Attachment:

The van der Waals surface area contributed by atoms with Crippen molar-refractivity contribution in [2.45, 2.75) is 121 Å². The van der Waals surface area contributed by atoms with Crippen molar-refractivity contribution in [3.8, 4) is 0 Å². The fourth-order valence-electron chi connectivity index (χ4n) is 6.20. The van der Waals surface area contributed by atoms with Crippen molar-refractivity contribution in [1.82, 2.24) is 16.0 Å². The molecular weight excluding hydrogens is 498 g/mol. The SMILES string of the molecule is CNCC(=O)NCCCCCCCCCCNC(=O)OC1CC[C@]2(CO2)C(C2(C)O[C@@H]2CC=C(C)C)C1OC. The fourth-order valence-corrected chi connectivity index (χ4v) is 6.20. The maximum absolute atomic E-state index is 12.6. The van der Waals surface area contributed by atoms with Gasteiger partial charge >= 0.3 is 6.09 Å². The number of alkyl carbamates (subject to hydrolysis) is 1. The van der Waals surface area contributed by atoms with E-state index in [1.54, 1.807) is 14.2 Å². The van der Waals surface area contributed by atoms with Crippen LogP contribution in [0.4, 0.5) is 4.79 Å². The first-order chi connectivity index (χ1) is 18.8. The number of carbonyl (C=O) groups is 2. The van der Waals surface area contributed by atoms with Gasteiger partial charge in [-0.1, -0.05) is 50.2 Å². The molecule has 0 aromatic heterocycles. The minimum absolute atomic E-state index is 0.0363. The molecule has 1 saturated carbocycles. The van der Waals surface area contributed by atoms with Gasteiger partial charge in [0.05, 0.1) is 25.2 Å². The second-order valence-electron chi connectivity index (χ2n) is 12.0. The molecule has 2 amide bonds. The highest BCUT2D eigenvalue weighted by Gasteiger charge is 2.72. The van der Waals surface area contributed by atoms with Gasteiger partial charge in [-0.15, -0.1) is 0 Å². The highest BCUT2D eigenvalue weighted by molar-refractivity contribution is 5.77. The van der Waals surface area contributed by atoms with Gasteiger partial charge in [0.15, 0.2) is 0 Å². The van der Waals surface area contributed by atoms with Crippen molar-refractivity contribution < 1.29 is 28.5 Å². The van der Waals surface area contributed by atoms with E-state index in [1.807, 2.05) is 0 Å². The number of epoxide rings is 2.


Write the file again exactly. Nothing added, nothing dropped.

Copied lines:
The van der Waals surface area contributed by atoms with Crippen molar-refractivity contribution in [2.45, 2.75) is 121 Å². The van der Waals surface area contributed by atoms with Crippen molar-refractivity contribution in [3.8, 4) is 0 Å². The fourth-order valence-electron chi connectivity index (χ4n) is 6.20. The van der Waals surface area contributed by atoms with Crippen molar-refractivity contribution in [1.82, 2.24) is 16.0 Å². The molecular weight excluding hydrogens is 498 g/mol. The SMILES string of the molecule is CNCC(=O)NCCCCCCCCCCNC(=O)OC1CC[C@]2(CO2)C(C2(C)O[C@@H]2CC=C(C)C)C1OC. The fourth-order valence-corrected chi connectivity index (χ4v) is 6.20. The maximum absolute atomic E-state index is 12.6. The van der Waals surface area contributed by atoms with Gasteiger partial charge >= 0.3 is 6.09 Å². The number of alkyl carbamates (subject to hydrolysis) is 1. The van der Waals surface area contributed by atoms with E-state index in [1.54, 1.807) is 14.2 Å². The van der Waals surface area contributed by atoms with Crippen LogP contribution in [0.4, 0.5) is 4.79 Å². The first-order chi connectivity index (χ1) is 18.8. The number of carbonyl (C=O) groups is 2. The van der Waals surface area contributed by atoms with Gasteiger partial charge in [-0.1, -0.05) is 50.2 Å². The molecule has 0 aromatic heterocycles. The minimum absolute atomic E-state index is 0.0363. The molecule has 1 saturated carbocycles. The van der Waals surface area contributed by atoms with Gasteiger partial charge in [0.05, 0.1) is 25.2 Å². The second-order valence-electron chi connectivity index (χ2n) is 12.0. The molecule has 2 amide bonds. The highest BCUT2D eigenvalue weighted by Gasteiger charge is 2.72. The van der Waals surface area contributed by atoms with Gasteiger partial charge in [-0.15, -0.1) is 0 Å². The highest BCUT2D eigenvalue weighted by molar-refractivity contribution is 5.77. The van der Waals surface area contributed by atoms with Gasteiger partial charge in [0.15, 0.2) is 0 Å². The van der Waals surface area contributed by atoms with Crippen molar-refractivity contribution < 1.29 is 28.5 Å². The van der Waals surface area contributed by atoms with E-state index in [1.807, 2.05) is 0 Å². The number of epoxide rings is 2.